Friday, April 25, 2014
The autonomous organism
The philosopher of biology, Ernst Myer, famously argued that biology is an autonomous science. He meant by that not that biology had a distinct set of principles from physics and chemistry (for example) but that it had additional principles that could not be derived from those more basic sciences.
This claim will stand or fall, I think, on a distinct but much more exciting claim: that autonomy is essential to understanding what a living organism really is. Biology is the study of living organisms. It is proved remarkably difficult to what those two key terms‑life and organism‑mean. Since an organism is composed of the same physical constituents as non-living matter, so that if you break down the animal into organs and the organs into cells and the cells into subcellular molecular mechanisms, eventually you come to something that is dead rather than alive, what does it mean to say that the organism is alive?
John Dupré § and Maureen A. O’Malley [“Varieties of Living Things: Life at the Intersection of Lineage and Metabolism” (Philos Theor Biol (2009) 1:e003))] put the matter this way:
In this paper we shall highlight a tension in standard discussions of characteristics of life, which tend to prioritize one or other of two fundamental but very different features of living things: the capacity to form lineages by replication and the capacity to exist as metabolically self-sustaining wholes. We suggest that this tension can best be resolved by seeing life as something that arises only at the intersection of these two features: matter is living when lineages are involved – directly or indirectly – in metabolic processes.
Dupré and O’Malley distinguish two “fundamental but very different features of living things”. One is the tendency of living things to form lineages. The word tendency is necessary because, obviously, many living things fail to reproduce and many lines of descent reach dead ends. On the other hand, every actually organism that actually exists or has ever existed at any time is the latest in an unbroken line of successful breeders.
The other fundamental feature of living things is “the capacity to exist as metabolically self-sustaining wholes”. Organisms are wholes, which is to say that they are composed of distinct parts which operate to some degree independently of one another; yet the operation of the parts is somehow controlled by the whole. Dupré and O’Malley argue that the dilemma‑which is it: lineages or self-sustaining wholes?‑can best be answered “yes.” Living organisms are self-sustaining wholes that form lineages and lineages are unbroken lines of self-sustaining wholes.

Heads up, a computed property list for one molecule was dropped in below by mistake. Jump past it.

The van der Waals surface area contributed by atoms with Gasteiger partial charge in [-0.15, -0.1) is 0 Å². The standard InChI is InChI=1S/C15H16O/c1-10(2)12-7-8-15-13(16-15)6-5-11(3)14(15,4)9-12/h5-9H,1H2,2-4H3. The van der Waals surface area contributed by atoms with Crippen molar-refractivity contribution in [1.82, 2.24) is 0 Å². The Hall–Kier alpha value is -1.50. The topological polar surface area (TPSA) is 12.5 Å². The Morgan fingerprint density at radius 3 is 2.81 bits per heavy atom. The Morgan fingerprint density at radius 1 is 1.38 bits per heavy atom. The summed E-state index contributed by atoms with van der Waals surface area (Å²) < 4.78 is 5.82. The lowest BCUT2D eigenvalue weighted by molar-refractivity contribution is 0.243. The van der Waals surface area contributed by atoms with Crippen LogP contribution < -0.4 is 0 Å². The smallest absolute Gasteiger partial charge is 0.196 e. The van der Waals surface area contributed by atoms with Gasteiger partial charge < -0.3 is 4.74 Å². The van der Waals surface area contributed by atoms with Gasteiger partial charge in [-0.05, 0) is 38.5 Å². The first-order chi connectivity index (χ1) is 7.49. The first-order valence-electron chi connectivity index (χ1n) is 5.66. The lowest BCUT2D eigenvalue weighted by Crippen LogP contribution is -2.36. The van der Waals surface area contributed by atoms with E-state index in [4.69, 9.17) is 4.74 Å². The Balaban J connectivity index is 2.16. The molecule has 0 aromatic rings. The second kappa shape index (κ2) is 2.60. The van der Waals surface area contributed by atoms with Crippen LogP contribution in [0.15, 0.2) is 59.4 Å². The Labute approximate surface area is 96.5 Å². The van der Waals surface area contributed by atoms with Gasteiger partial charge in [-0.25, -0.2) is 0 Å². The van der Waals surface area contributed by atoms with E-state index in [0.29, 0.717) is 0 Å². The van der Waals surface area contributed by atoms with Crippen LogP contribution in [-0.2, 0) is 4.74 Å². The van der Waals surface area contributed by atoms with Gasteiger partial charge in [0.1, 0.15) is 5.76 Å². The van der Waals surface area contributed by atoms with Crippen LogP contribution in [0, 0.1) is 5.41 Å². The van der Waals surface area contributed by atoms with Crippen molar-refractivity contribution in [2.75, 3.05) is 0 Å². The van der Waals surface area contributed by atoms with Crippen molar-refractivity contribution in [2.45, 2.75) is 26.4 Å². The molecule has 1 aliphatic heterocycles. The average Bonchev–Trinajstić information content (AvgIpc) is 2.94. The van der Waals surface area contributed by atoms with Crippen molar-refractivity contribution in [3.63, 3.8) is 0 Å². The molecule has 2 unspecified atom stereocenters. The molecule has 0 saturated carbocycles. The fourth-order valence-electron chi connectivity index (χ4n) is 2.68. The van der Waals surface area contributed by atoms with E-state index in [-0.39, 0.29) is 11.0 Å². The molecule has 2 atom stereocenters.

This strikes me as dead spot on, but what exactly is a “self-sustaining whole”?
Kepa Ruiz-Mirazo and Alvaro Moreno [“Autonomy in evolution: from minimal to complex life” Synthese 1 Feb 2011] argue that autonomy is the main concept that is necessary to understand “the traditional Cartesian gap between the physical and cognitive domains,” as well as “the nature of the organization of individual living entities” and that “autonomy is also fundamental to explaining major evolutionary transitions.” That’s a tall order for one concept, but perhaps this Platonic idea is up to the task.
I can scarcely do justice to this fascinating paper, but let this be my short summary. Living organisms are autonomous in so far as they maintain themselves by resisting both external and internal forces, swimming, as it were, this way and that but always a bit against the current. The organism thus extends itself between the boundaries of inside and outside, self and other. The organisms lays down a law for itself and struggles to be law abiding.
I submit that this may tie together the most basic, metaphysical meaning of autonomy, with the moral and political meanings.
Autonomy may initially appear too heavy a word to be part of a general definition of life. Originally used in the context of law and sociology (in the sense of self government, from the Greek polis) or human cognition and rationality (in the sense of a cognitive agent that acts according to rationally self-generated rules, cf. Kant), for many it will sound like a high-level concept, with too many non-strictly-biological connotations.
Broadly speaking, autonomy is understood as the capacity to act according to self-determined principles. It might also mean that a given ontological or phenomenological level is relatively independent with respect to others, because it is ruled by its own norms (Moreno et al. 2008). However, the idea of autonomy can adopt a more specific, minimal sense [“basic autonomy,” as we have called it (Ruiz-Mirazo and Moreno 2000, 2004)] related to the capacity of a system to self-define, to construct its own identity.
It is in this more basic sense that autonomy proves relevant for the definition of life, since it provides the necessary explanatory power to account for the complex material organization underlying any living organism; namely, its metabolism
That ties together everything I want to talk about in my paper on autonomy.